Willard Brook State Forest

Willard Brook State Forest is a publicly owned forest with recreational features located in the towns of Ashby and Townsend, Massachusetts. The forest's fast-running brook and tree stands of a classic New England nature give it a character more in line with that of the forests found farther west in the state. It is managed by the Department of Conservation and Recreation.[3]

Willard Brook State Forest
Ashby - Route 119 in Willard Brook SF.jpg
Route 119 passing through
Willard Brook State Forest
Map showing the location of Willard Brook State Forest
Map showing the location of Willard Brook State Forest
Location in Massachusetts
LocationAshby, Townsend, Middlesex, Massachusetts, United States
Coordinates42°40′00″N 71°46′28″W / 42.66667°N 71.77444°W / 42.66667; -71.77444Coordinates: 42°40′00″N 71°46′28″W / 42.66667°N 71.77444°W / 42.66667; -71.77444[1]
Area2,929 acres (11.85 km2)[2]
Elevation558 ft (170 m)[1]
Established1930
OperatorMassachusetts Department of Conservation and Recreation
WebsiteWillard Brook State Forest

HistoryEdit

The forest was established through state purchase of lands in 1930. While no Civilian Conservation Corps camp was established in this state forest, CCC workers from other areas were active here at various times from 1933 to 1940, developing recreational features at Damon Pond and Trap Brook Falls.[4]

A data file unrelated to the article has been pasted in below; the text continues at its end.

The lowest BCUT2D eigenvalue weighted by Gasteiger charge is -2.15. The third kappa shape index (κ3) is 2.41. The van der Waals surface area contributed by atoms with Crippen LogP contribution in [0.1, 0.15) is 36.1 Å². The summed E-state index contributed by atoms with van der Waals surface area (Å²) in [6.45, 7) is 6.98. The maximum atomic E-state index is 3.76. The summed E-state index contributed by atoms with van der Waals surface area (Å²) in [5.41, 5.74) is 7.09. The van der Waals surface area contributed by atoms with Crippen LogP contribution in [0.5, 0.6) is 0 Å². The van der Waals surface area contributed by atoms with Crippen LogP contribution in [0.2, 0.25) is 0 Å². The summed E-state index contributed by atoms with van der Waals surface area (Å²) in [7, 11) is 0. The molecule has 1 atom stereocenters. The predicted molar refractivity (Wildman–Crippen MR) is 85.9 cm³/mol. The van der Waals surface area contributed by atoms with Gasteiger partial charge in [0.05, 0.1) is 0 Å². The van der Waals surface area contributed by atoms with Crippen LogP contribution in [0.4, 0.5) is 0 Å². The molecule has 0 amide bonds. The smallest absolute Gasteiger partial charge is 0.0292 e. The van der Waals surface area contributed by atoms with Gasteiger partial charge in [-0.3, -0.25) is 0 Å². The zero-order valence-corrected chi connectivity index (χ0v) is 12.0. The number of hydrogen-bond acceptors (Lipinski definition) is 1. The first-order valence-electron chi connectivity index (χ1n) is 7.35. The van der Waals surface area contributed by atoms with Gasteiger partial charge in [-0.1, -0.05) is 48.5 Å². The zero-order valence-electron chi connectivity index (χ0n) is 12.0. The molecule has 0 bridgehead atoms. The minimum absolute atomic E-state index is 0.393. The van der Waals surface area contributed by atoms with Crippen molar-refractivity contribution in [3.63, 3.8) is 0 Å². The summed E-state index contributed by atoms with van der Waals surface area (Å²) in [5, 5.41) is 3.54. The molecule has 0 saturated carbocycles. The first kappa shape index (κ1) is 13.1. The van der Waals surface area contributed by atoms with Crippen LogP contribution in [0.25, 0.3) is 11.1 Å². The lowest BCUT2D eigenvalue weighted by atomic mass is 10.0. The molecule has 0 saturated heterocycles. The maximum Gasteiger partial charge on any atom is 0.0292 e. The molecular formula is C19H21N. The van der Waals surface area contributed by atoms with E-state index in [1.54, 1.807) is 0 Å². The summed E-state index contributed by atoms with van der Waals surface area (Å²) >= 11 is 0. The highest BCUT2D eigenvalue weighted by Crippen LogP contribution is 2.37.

Activities and amenitiesEdit

Forest trails are available for hiking, horseback riding, mountain biking, cross-country skiing, and snowmobiling. The Friends Trail connects with the campground at Pearl Hill State Park. The forest also offers a campground, picnicking, swimming, fishing, and restricted hunting.[3]

ReferencesEdit

  1. ^ a b "Willard Brook State Forest". Geographic Names Information System. United States Geological Survey.
  2. ^ "2012 Acreage Listing" (PDF). Department of Conservation and Recreation. April 2012. Retrieved February 7, 2014.
  3. ^ a b "Willard Brook State Forest". MassParks. Executive Office of Energy and Environmental Affairs. Retrieved February 7, 2014.
  4. ^ Beth McKinney, ed. (January 1999). "The Civilian Conservation Corps: A Statewide Survey of Civilian Conservation Corps Resources". Massachusetts Office of Historic Resources. pp. 53–54. Retrieved February 28, 2017.

External linksEdit